edited by Ronald Marks and Gerd Plewig, 437 pp, 217 halftones, $85, New York, Springer-Verlag NY Inc, 1986.
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This book is an interesting compendium of research techniques for modeling of skin physiology and pathology. It is divided into three sections entitled "In Vivo Models," "In Vitro Models," and "Mathematical and Physical Models." There are a total of 47 articles presented in a book of 437 pages; thus, most presentations are brief. Articles vary from short discussions to detailed "how-to" descriptions and are well referenced. The modeling systems described are quite varied, and many of them are likely to be new to other investigators. However, this book is not a general review of techniques useful in research in dermatology. There is a strong concentration on methods of relevance to toxicology and pharmacology. However, there is little mention of in vitro culture techniques for keratinocytes or melanocytes and, with the exception of a short section on dinitrobenzene sensitization in humans (which, given the mutagenicity of dinitrobenzene, is not recommended), there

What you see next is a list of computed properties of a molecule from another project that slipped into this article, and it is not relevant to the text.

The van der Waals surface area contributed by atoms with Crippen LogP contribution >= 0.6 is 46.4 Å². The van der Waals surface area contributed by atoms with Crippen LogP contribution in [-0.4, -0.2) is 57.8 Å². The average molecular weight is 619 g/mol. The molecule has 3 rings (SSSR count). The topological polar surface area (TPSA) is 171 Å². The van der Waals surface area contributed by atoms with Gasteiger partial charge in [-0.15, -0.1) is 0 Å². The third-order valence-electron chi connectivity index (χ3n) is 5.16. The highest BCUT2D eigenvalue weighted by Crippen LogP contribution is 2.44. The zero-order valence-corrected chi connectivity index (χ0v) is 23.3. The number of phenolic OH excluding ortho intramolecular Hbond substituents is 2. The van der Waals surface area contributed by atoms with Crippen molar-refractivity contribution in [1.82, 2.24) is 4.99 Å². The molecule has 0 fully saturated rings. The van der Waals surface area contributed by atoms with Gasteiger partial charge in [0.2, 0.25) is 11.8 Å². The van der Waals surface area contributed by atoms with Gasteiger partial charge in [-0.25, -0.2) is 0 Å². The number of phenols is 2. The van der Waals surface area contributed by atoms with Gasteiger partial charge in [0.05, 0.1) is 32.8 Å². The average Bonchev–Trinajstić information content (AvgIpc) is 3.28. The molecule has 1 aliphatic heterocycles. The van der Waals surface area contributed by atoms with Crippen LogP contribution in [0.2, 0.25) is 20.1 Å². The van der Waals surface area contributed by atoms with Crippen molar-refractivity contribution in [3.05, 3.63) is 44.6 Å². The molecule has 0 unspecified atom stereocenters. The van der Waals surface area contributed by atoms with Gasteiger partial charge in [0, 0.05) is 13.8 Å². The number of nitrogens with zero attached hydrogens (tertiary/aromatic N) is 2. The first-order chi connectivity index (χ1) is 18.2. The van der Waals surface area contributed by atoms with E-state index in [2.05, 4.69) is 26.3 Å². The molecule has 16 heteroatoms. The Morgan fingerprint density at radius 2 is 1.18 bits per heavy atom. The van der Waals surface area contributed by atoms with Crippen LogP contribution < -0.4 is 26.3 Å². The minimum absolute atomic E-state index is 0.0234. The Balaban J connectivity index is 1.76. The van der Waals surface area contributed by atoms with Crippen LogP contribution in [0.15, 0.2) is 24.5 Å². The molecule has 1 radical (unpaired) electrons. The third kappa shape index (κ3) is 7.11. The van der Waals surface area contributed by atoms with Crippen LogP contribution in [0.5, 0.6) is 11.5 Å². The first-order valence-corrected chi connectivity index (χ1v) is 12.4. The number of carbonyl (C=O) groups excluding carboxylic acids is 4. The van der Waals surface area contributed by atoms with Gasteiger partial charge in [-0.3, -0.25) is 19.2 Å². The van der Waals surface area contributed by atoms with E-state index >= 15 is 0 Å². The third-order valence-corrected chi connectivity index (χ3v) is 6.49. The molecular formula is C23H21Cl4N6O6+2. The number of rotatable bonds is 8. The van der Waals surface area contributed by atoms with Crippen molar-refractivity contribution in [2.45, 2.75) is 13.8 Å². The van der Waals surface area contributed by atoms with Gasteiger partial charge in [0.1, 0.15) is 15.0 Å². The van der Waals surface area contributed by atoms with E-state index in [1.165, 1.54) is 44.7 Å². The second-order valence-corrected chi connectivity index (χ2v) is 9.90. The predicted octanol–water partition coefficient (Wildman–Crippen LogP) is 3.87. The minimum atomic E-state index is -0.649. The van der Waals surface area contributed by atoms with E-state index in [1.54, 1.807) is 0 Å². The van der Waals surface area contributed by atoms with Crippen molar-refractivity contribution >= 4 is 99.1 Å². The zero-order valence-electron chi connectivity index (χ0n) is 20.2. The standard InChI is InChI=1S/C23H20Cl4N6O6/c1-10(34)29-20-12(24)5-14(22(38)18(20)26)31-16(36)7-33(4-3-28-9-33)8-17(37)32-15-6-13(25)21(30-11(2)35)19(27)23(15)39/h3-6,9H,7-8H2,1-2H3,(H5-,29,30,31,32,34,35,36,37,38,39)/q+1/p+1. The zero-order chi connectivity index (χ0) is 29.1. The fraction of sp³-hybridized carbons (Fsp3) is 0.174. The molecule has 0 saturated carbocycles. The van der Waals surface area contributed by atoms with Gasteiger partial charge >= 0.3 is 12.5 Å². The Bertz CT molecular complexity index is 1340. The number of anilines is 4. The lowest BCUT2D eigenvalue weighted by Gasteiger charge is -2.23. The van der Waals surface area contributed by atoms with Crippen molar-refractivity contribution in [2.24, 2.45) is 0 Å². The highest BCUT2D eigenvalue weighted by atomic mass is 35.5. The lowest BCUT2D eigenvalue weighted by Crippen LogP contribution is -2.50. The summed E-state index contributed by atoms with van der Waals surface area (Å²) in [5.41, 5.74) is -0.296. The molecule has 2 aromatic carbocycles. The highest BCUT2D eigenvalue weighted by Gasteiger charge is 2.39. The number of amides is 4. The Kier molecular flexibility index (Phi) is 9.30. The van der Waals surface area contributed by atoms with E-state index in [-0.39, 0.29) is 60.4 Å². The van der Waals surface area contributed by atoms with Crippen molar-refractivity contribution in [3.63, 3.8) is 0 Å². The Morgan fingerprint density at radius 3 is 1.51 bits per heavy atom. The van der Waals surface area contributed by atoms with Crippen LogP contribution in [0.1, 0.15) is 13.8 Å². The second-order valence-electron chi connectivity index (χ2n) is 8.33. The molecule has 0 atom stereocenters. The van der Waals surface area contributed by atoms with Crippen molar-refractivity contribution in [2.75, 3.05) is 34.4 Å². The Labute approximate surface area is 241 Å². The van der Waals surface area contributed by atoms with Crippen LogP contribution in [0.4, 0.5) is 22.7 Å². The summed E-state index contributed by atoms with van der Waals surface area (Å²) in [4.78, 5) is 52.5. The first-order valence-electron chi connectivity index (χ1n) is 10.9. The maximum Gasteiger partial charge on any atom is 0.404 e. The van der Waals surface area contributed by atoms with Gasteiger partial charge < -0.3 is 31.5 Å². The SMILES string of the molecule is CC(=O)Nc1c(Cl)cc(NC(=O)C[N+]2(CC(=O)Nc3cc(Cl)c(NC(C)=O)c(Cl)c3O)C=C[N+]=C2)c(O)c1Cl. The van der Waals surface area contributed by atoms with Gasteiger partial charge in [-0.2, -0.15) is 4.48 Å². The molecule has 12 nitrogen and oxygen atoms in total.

Kalish R. Skin Models: Models to Study Function and Disease of the Skin,. Arch Dermatol. 1987;123(7):957. doi:10.1001/archderm.1987.01660310127028